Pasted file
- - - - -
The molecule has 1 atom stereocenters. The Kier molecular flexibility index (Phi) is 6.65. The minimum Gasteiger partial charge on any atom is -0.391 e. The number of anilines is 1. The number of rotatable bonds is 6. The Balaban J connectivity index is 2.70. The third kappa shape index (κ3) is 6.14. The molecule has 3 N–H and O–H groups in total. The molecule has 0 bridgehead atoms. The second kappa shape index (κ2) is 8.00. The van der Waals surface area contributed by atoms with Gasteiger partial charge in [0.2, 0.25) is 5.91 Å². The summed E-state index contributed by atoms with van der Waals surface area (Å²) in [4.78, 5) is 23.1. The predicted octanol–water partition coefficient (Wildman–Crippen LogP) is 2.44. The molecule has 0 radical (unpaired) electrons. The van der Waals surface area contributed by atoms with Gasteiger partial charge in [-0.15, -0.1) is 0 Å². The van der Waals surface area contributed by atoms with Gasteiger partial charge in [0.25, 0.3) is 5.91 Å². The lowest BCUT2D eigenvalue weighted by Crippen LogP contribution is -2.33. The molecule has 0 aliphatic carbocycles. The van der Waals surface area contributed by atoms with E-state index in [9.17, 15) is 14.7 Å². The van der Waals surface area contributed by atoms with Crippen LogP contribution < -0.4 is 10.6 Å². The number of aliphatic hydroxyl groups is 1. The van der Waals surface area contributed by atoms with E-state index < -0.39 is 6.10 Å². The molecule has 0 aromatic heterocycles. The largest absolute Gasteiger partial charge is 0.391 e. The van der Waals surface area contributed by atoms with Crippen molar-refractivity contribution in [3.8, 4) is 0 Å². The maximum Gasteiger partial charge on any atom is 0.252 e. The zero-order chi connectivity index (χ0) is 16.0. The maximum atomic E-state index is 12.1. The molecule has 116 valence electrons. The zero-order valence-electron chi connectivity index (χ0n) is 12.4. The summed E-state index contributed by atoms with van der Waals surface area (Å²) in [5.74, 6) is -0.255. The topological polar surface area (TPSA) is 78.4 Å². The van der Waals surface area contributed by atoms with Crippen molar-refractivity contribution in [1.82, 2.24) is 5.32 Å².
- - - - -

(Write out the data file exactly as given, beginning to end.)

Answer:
The molecule has 1 atom stereocenters. The Kier molecular flexibility index (Phi) is 6.65. The minimum Gasteiger partial charge on any atom is -0.391 e. The number of anilines is 1. The number of rotatable bonds is 6. The Balaban J connectivity index is 2.70. The third kappa shape index (κ3) is 6.14. The molecule has 3 N–H and O–H groups in total. The molecule has 0 bridgehead atoms. The second kappa shape index (κ2) is 8.00. The van der Waals surface area contributed by atoms with Gasteiger partial charge in [0.2, 0.25) is 5.91 Å². The summed E-state index contributed by atoms with van der Waals surface area (Å²) in [4.78, 5) is 23.1. The predicted octanol–water partition coefficient (Wildman–Crippen LogP) is 2.44. The molecule has 0 radical (unpaired) electrons. The van der Waals surface area contributed by atoms with Gasteiger partial charge in [-0.15, -0.1) is 0 Å². The van der Waals surface area contributed by atoms with Gasteiger partial charge in [0.25, 0.3) is 5.91 Å². The lowest BCUT2D eigenvalue weighted by Crippen LogP contribution is -2.33. The molecule has 0 aliphatic carbocycles. The van der Waals surface area contributed by atoms with E-state index in [9.17, 15) is 14.7 Å². The van der Waals surface area contributed by atoms with Crippen LogP contribution < -0.4 is 10.6 Å². The number of aliphatic hydroxyl groups is 1. The van der Waals surface area contributed by atoms with E-state index < -0.39 is 6.10 Å². The molecule has 0 aromatic heterocycles. The largest absolute Gasteiger partial charge is 0.391 e. The van der Waals surface area contributed by atoms with Crippen molar-refractivity contribution in [3.8, 4) is 0 Å². The maximum Gasteiger partial charge on any atom is 0.252 e. The zero-order chi connectivity index (χ0) is 16.0. The maximum atomic E-state index is 12.1. The molecule has 116 valence electrons. The zero-order valence-electron chi connectivity index (χ0n) is 12.4. The summed E-state index contributed by atoms with van der Waals surface area (Å²) in [5.74, 6) is -0.255. The topological polar surface area (TPSA) is 78.4 Å². The van der Waals surface area contributed by atoms with Crippen molar-refractivity contribution in [1.82, 2.24) is 5.32 Å².